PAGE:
If your child refuses to eat her peas, that’s not something to call an expert about. But if your child refuses to eat a wide range of foods or seems to have difficulty swallowing or chewing, an SLP can help.

Many feeding issues found in children are sensory. Your child might be over-responsive or under-responsive to different sensations involved with feeding, including the appearance, temperature, taste, smell, or texture of their food. If your child exhibits fear, anxiety, or distress at meal times, you might be dealing with a sensory issue that causes a behavioral response. These are problems that an SLP can help you evaluate and address.

Some behavior feeding difficulties are the result of underlying medical problems like muscle control issues, atypical anatomy, or other medical issues. Other behavior difficulties related to feeding are learned behaviors. For example, a bad burn could cause a child to become scared of all hot foods. The first step in either case should be a consultation with an SLP.

An SLP who works with feeding issues can help you discover the root of the problem, whether it’s a swallowing issue, a sensory challenge, or a response to a past eating trauma (like a burn or a choking incident). Once the issue is identified, your SLP can help you come up with an appropriate course of action, which could include a referral to a medical doctor, an occupational therapist, or a dietician. It could also include working with both you and your child to identify patterns at mealtimes and create habits that reinforce positive behaviors. In the case of picky eating, for example, shifting the power away from the child and back to the parent is an important part of the process.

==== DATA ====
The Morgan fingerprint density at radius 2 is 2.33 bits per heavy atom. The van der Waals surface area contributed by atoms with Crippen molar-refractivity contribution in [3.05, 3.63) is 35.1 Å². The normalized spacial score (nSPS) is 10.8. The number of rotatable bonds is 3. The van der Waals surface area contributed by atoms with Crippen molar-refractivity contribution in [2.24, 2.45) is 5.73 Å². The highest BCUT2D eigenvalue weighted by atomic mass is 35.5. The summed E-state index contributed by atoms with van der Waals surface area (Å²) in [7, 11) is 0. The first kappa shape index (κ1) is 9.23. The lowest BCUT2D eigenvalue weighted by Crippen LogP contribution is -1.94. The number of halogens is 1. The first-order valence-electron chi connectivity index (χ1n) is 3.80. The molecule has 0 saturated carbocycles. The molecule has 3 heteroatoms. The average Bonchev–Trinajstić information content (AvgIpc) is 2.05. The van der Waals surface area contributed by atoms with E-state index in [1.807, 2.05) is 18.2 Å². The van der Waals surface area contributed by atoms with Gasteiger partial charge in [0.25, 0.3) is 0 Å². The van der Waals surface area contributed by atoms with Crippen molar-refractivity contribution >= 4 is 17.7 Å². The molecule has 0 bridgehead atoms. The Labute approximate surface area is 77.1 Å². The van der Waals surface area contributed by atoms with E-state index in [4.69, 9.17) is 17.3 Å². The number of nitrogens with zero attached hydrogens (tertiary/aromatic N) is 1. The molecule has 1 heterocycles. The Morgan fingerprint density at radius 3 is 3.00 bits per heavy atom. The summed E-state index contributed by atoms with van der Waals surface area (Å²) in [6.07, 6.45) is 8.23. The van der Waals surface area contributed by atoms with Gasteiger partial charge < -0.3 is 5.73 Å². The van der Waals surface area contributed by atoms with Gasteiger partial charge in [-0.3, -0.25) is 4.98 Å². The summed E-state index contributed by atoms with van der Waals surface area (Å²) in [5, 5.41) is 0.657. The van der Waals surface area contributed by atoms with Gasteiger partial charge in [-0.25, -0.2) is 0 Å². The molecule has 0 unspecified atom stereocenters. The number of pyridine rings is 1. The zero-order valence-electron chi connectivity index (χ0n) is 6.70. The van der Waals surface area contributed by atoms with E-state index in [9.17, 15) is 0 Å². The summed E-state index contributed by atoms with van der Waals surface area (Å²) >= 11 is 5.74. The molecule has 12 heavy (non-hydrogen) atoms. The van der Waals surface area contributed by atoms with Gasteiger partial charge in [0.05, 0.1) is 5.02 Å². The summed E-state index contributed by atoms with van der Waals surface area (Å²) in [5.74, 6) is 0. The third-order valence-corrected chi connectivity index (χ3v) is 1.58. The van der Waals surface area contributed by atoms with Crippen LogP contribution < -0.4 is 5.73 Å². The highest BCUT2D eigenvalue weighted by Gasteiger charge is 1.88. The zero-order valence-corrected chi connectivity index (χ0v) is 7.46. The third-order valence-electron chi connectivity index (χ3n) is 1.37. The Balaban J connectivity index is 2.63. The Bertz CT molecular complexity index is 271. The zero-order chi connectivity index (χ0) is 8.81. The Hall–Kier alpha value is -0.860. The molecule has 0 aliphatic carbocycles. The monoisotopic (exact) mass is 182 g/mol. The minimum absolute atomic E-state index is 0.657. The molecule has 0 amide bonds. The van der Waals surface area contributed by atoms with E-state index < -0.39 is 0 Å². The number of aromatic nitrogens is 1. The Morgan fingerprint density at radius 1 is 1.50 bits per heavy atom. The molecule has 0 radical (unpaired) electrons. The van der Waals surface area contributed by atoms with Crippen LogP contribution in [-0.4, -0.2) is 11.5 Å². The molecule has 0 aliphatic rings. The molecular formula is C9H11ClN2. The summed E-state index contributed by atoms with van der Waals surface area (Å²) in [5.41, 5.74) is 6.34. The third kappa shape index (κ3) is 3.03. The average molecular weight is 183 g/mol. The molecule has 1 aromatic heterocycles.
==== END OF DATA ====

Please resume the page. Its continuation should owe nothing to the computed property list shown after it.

To learn more about behavioral feeding issues or to schedule a consultation with a Chicago speech language pathologist, give our office a call. A free consultation with a speech language pathologist in Chicago will empower you with knowledge and help you find the best path to move forward.